Bendable concrete and other CO2-infused cement mixes could dramatically cut global emissions

Researchers are developing ways to lock captured CO2 into cement. It could help rebuild America’s crumbling infrastructure and deal with climate change at the same time.

Volker Sick, Arthur F. Thurnau Professor; DTE Energy Professor of Advanced Energy Research; and Director, Global CO2 Initiative, University of Michigan • conversation
Feb. 14, 2021 ~9 min

Intense scrutiny of Chinese-born researchers in the US threatens innovation

The recent arrest of a Chinese-born scientist at MIT raises questions about the value of international science collaboration and its impact on the American innovation system.

Caroline Wagner, Milton & Roslyn Wolf Chair in International Affairs, The Ohio State University • conversation
Jan. 26, 2021 ~10 min

We need hard science, not software, to power our post-pandemic recovery

The Fourth Industrial Revolution failed to deliver; it's time that we put our faith once again in hard science.

Wim Naudé, Professor of Economics, University College Cork • conversation
Jan. 19, 2021 ~8 min

How explainable artificial intelligence can help humans innovate

AI algorithms can solve hard problems and learn incredible tasks, but they can't explain how they do these things. If researchers can build explainable AI, it could lead to a flood of new knowledge.

Forest Agostinelli, Assistant Professor of Computer Science, University of South Carolina • conversation
Jan. 13, 2021 ~7 min

The top scientific breakthrough for 2020 was understanding SARS-CoV-2 and how it causes COVID-19 – and then developing multiple vaccines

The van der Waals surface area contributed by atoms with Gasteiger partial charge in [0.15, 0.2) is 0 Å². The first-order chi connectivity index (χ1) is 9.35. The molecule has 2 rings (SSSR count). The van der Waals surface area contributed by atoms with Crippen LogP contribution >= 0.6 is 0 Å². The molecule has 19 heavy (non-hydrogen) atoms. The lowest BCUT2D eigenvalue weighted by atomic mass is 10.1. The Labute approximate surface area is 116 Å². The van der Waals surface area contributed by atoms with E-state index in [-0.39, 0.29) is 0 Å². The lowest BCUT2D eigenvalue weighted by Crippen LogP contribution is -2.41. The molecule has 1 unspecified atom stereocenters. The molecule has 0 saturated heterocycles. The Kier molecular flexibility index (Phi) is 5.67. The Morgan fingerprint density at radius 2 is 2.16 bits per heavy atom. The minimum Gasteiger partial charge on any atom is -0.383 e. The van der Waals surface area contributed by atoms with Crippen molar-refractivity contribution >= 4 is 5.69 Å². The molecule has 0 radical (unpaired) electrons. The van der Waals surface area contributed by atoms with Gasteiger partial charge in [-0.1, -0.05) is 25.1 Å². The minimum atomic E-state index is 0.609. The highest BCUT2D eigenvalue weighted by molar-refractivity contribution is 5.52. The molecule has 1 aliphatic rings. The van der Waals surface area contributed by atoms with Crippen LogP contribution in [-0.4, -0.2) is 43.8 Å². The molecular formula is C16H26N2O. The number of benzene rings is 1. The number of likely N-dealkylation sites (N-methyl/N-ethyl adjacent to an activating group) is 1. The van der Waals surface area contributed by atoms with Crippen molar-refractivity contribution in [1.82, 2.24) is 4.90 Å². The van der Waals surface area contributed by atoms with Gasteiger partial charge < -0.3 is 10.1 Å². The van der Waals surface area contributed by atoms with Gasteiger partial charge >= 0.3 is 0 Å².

The development of multiple vaccines against the virus that causes COVID-19 has been hailed as the breakthrough of 2020. But there were many more supporting discoveries that made this possible.

David Pride, Associate Director of Microbiology, University of California San Diego • conversation
Dec. 17, 2020 ~11 min

The iconic American inventor is still a white male – and that's an obstacle to race and gender inclusion

The story of the invention in America typically features larger-than-life caricatures of white men like Thomas Edison while largely ignoring the contributions of women and people of color.

Anjali Vats, Associate Professor of Communication and African and African Diaspora Studies and Associate Professor of Law (By Courtesy), Boston College • conversation
Dec. 8, 2020 ~9 min

Curved origami offers a creative route to making robots and other mechanical devices

Curved origami isn't just elegant art. It's also a versatile way to vary the amount of force applied by robots and other machines.

Zirui Zhai, Ph.D. student in Mechanical Engineering, Arizona State University • conversation
Nov. 18, 2020 ~5 min

Smart concrete could pave the way for high-tech, cost-effective roads

What if roads and bridges could signal structural problems that need repair?

Vishal Saravade, Post-doctoral Scientist, Purdue University • conversation
Nov. 12, 2020 ~8 min

Want to teach kids about nature? Insects can help

Insects are plentiful and inexpensive. Even when children aren't attending school in person, they can learn from the encounters they have with insects outside.

Megan Ennes, Assistant Curator of Museum Education, University of Florida • conversation
Oct. 29, 2020 ~5 min

Health insurers are starting to roll back coverage for telehealth – even though demand is way up due to COVID-19

Widely adopted in the US when pandemic precautions kept people home, telehealth faces a challenge as insurance coverage changes, right when its popularity had surged.

Steve Davis, Associate Professor of Health Policy, Management and Leadership, West Virginia University • conversation
Oct. 27, 2020 ~8 min

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